UH Mānoa is a microbiome powerhouse! With a shout out to our lab!
On May 13, the White House Office of Science and Technology Policy announced a new National Microbiome Initiative (NMI), a coordinated effort to better understand microbiomes—communities of microorganisms that live on and in people, plants, soil, oceans and the atmosphere—and to develop tools to protect and restore healthy microbiome function. This initiative represents a combined federal agency investment of more than $121 million.
For years, the University of Hawaiʻi at Mānoa has been making substantial investments—through faculty hires, endowments and facilities—and plans to continue to build capacity in the emerging field of microbiome research.
“UH Mānoa is a powerhouse in the realm of microbiome research,” said UH Mānoa Vice Chancellor for Research Michael Bruno. “There are few, if any, universities with the number of world leaders in this domain—UH Mānoa has three members of the National Academy of Sciences (NAS) who specialize in this field.”
UH projects and expertise
Numerous internationally recognized faculty at Mānoa actively contribute to this field of discovery. A sampling of some of these faculty and their research emphasis are listed below:
- Rosie Alegado(C-MORE): Influence of bacteria on animal origins
- Anthony Amend(Botany): Environmental and biogeographic processes that shape the composition of symbiotic microbial communities and how differences impact hosts
- Gordon Bennett(Plant and Environmental Protection Sciences): Microbe-insect symbioses in native Hawaiian and pest insect systems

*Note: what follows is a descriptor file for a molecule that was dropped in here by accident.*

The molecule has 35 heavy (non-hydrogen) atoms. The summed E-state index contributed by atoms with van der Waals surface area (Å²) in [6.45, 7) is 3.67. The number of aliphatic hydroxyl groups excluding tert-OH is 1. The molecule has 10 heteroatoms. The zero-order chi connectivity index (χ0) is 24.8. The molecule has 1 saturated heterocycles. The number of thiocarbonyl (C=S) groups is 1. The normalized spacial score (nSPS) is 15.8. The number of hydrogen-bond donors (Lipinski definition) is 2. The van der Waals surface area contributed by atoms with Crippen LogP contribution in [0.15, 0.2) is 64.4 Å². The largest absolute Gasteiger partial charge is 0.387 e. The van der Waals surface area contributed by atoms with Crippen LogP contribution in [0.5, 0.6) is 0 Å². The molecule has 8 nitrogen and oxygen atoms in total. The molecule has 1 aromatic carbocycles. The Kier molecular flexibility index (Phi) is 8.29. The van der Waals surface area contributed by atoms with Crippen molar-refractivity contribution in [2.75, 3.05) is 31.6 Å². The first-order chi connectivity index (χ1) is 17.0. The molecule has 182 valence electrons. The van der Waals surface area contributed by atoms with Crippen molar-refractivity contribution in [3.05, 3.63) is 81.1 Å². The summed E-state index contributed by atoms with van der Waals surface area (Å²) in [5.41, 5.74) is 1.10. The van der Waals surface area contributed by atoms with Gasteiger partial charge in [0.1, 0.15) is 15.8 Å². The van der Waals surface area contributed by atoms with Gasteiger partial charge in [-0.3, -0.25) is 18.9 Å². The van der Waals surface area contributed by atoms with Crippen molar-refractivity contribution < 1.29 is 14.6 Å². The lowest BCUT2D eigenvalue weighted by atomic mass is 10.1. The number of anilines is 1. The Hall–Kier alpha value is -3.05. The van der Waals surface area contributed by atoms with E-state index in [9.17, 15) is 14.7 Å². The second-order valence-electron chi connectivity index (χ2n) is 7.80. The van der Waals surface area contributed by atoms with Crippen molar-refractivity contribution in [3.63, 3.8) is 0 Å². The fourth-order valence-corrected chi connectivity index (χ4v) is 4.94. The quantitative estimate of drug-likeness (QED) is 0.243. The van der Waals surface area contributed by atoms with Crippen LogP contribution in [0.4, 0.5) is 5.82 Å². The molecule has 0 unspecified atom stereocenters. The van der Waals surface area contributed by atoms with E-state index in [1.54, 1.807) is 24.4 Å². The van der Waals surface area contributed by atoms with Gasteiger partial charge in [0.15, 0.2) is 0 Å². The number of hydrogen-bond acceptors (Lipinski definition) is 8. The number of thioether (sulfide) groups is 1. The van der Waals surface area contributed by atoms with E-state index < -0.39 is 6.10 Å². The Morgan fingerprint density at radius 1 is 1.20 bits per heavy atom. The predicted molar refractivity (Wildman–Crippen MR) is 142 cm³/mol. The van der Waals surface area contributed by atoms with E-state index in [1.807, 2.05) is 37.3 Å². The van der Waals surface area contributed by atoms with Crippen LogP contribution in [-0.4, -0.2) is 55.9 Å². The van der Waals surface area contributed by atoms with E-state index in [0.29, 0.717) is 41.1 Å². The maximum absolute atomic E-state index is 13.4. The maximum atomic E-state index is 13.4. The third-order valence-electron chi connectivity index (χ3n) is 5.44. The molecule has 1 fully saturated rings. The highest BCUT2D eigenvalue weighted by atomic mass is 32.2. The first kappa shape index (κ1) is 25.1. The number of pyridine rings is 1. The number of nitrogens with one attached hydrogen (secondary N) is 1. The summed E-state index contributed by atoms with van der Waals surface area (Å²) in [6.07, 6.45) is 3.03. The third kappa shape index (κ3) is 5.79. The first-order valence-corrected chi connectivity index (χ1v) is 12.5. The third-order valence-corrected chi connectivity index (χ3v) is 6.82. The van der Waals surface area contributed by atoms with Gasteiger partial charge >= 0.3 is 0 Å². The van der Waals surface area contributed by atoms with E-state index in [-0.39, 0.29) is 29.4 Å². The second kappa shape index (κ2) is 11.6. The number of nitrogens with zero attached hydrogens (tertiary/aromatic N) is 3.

- Edward DeLong(C-MORE): Develops and applies advanced genomic and robotic technologies to study dynamics of marine microbial communities from surface waters to the deep-sea
- Ruth Gates(Hawaiʻi Institute of Marine Biology): Microbiomes of reef corals and their contribution to coral health and response to environmental stress
- Michael Hadfield(PBRC): Mechanisms by which surface microbial films induce the settlement of invertebrate larvae and thus strongly influence sea floor ecosystems
- Wei Jia(University of Hawaiʻi Cancer Center): Microbe-host interactions in the human gut microbiome that underlie the development of gastrointestinal cancer and metabolic disorders such as diabetes
- Dave Karl (C-MORE): Microbial processes that determine how energy, nutrients and chemicals cycle through the open ocean
- Margaret McFall-Ngai(PBRC): Uses simple invertebrate model systems to study how microbiomes colonize the surfaces of animal epithelia, the most common type of host-microbe interaction
- Ned Ruby(PBRC): Mechanisms underlying microbe-microbe and microbe-host communication
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Heʻeia Science Night, May 19th, 6-8pm
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